So, the moral of the story is this: when you have a product that tastes like sand, copious amounts of frosting and food coloring will prevent it from being bland. Or so the saying goes. Honestly, the real moral of the story is that it’s never good to trust $1 pancake mix, even if it does seem to be a small price to pay for sugary childhood memories.
It does get a point for value- it used water and nothing else and yielded nine medium-sized pancakes, but when that value roundhouse kicks your health and dental insurance plan in the stomach, you begin to realize that your money would be better spent hiring a psychiatrist to unbox your childhood instead of pancakes. But on the plus side, #fuckyeahrainbowpancakes!
Seriously, don’t do it.

blk. water

“I just don’t understand Christmas, I guess. I like getting presents and sending Christmas cards and decorating trees and all that, but I’m still not happy. I always end up feeling depressed.” -Charlie Brown

And now, the deep, deep funk sets in. As if you put on a pair of magic glasses, what was once a merry nip in the air is now just freaking cold. The cheerful Salvation Army ringers are now just haranguing you, and the capacity you had to inhale all manner of toothpicked appetizers, cookies, and roast meats is now reflected in your time spent hovering over the treadmill. Christmas is over.
But there’s more to come. I mean, hell, today is Boxing Day, which is just perfect if you waited until the day after Christmas to get a deal on a gift for your hired help. The Treaty of Pressburg was signed today in 1805. Put down that spiked egg nog, you have a lot to look forward to. Also, I’m pretty sure that’s curdling, so don’t drink it. Why is today an awesome day? Aside from the strangely hush-hush day off for federal employees, which you can thank the Uniform Monday Act for, I’m talking about blk water, the latest and greatest libation straight from New Jersey spelled like a Bjork single. That’s right, start laughing. Intentionally black water developed in New Jersey.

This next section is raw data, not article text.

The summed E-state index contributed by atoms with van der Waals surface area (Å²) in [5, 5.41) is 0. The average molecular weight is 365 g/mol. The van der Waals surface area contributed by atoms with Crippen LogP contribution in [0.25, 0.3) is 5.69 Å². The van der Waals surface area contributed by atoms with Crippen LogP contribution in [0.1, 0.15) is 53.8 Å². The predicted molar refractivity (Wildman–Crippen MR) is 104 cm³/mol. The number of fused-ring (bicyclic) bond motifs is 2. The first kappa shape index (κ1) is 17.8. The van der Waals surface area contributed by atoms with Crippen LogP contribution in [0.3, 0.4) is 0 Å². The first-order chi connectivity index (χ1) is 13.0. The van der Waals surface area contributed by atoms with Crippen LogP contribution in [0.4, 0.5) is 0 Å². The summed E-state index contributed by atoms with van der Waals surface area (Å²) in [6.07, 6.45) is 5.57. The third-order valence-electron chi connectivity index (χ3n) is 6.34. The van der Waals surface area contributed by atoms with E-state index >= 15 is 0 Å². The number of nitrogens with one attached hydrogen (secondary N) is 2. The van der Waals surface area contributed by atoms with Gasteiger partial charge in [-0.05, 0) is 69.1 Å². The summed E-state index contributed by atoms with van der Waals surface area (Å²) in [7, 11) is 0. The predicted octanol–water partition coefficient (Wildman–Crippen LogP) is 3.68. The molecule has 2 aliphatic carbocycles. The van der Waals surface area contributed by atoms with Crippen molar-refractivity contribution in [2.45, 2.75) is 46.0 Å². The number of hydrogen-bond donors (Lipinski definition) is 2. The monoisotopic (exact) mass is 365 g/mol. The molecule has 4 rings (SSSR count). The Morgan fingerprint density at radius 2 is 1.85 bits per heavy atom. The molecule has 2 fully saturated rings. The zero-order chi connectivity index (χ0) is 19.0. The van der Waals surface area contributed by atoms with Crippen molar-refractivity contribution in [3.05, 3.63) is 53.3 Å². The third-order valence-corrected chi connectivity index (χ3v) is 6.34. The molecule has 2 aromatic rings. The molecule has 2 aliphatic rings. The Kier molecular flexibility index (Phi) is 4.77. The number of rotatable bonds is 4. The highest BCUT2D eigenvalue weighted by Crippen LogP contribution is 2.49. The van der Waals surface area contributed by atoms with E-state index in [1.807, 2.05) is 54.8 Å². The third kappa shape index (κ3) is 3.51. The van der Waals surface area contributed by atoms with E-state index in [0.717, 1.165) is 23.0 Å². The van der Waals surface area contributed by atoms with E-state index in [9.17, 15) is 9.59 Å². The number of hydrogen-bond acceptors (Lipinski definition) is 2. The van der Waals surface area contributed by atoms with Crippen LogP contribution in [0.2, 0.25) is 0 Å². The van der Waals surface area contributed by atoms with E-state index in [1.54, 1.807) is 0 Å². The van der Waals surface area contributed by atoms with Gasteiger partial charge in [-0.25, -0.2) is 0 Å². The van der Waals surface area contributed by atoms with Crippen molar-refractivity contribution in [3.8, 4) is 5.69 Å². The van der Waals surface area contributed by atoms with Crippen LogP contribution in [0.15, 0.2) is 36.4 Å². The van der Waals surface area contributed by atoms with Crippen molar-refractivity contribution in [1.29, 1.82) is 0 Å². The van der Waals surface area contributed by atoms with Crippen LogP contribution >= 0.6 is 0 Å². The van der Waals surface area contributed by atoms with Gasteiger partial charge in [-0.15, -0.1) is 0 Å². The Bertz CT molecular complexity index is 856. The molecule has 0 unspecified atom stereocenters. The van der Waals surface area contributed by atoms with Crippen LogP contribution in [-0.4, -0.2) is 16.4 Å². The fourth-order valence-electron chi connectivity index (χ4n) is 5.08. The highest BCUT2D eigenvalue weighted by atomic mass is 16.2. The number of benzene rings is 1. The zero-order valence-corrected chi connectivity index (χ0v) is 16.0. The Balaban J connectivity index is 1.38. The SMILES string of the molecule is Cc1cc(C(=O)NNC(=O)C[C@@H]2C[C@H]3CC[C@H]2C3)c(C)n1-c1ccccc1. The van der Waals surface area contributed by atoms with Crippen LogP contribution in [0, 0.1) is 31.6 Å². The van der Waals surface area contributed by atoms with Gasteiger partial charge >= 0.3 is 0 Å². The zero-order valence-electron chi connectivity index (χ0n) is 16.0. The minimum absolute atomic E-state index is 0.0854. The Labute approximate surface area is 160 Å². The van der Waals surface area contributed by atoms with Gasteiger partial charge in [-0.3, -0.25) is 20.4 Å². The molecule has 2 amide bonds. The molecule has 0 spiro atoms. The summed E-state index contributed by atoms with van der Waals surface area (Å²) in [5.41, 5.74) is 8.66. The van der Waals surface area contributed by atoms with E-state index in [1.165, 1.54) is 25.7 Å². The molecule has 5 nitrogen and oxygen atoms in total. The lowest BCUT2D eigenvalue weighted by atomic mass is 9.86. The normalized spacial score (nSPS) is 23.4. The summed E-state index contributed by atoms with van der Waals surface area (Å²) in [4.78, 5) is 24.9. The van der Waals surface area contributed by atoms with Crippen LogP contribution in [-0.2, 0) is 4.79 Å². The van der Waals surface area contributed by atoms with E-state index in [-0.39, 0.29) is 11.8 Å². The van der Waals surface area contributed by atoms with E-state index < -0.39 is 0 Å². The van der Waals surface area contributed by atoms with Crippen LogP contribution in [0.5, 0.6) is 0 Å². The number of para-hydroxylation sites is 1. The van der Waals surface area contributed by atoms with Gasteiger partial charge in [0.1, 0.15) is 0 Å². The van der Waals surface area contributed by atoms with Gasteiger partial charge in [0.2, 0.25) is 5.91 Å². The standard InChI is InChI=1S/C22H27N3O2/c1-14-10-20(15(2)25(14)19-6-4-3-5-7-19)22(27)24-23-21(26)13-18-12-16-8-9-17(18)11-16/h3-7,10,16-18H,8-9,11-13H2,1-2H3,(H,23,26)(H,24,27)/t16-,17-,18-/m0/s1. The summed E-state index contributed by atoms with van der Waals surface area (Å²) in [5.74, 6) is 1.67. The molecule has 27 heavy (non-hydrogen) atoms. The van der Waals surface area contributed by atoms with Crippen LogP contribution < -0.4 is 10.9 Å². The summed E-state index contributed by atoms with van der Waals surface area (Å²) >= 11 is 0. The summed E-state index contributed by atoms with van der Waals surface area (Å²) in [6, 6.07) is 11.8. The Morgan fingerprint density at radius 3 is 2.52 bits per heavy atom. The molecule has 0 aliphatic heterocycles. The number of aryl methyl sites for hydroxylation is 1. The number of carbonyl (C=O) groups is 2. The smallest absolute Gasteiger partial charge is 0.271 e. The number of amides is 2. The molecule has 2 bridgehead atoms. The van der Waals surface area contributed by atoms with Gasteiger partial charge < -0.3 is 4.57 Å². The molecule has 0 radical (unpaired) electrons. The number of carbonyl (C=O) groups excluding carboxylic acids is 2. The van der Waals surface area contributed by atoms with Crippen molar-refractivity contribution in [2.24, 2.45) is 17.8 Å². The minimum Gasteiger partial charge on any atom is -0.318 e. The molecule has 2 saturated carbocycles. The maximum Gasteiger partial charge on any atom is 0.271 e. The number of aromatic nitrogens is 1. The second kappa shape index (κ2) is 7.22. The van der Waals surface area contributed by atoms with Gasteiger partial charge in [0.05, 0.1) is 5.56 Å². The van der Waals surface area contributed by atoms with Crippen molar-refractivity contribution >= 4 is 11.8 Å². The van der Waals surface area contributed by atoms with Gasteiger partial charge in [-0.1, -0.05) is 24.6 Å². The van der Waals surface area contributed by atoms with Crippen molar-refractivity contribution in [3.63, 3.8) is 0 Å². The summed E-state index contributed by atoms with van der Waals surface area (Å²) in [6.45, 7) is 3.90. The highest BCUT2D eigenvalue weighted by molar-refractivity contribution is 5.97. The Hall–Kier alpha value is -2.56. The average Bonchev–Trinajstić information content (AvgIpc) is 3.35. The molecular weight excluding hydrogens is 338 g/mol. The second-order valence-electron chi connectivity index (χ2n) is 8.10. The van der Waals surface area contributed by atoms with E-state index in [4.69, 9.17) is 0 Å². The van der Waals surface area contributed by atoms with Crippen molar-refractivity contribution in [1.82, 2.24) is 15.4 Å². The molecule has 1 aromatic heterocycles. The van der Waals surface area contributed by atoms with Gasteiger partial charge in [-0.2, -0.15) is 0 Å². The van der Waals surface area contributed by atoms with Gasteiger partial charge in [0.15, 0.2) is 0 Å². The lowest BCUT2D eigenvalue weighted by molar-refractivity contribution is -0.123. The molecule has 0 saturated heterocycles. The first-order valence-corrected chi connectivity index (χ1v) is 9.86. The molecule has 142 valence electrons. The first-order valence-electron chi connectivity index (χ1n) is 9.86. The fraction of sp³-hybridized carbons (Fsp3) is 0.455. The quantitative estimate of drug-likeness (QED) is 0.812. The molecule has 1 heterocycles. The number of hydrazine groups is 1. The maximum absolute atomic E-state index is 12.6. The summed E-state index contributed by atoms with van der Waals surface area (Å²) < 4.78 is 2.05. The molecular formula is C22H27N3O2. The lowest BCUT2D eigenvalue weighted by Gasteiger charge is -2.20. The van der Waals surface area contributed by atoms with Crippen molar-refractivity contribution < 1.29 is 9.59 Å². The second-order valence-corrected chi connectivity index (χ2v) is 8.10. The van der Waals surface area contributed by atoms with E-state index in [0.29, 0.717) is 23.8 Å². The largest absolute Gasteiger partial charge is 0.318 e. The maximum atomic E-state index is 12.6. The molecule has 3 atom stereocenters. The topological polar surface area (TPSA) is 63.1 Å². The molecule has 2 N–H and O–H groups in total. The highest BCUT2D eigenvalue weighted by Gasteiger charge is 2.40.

This water received a great deal of hype at the Fancy Food Show, not the least of which was the hushed claim that it had powers to heal the elderly and boasted its connections with the “stars” of The Real Housewives of New Jersey, which wins the prize for the worst marketing conjunction ever. Lawsuits ensued. Oh, and something something fulvic acid. That’s what makes it black in color, and of course, by fulvic acid I clearly mean something gross in the sewage. Seriously, The Simpsons had it right when they intoned the sagacious and useful piece of advice- “if it’s brown, drink it down. If it’s black, send it back.” Send back blk, because it’s gimmicky and gross. Who really needs black water? I mean, aside from the elusive and coveted 14-year old Hot Topic clad demographic, this seems kind of silly for a rational adult to drink. It’s useless in cocktails, as nobody really puts water in them, and on its own, it has a harsh, mineral-heavy flavor with a salty aftertaste.
This just goes against most of my principles of what I should put in my mouth, and at this point in my life, I’ve practically developed a leather-bound rulebook for them. I don’t need water that touts itself as sexy and fascinating, especially when said water also calls itself a Free Radical Scavenger, which is a fancy term for an antioxidant in real life, but in my head, is a two person, one cello lo-fi band with guest singer Zooey Deschanel and a hit single called “Eminently Yours (Tom Cruise/Marilyn Monroe)” Drinking this makes me more thirsty and I just don’t see the novelty in weakly colored murky water. I’ll stick to the clear stuff and enjoy my “regular” dark side, the one that listens to the occasional Sting single and casually Facebook stalks people from summer camp.

Starbucks Salted Caramel Mocha Frappuccino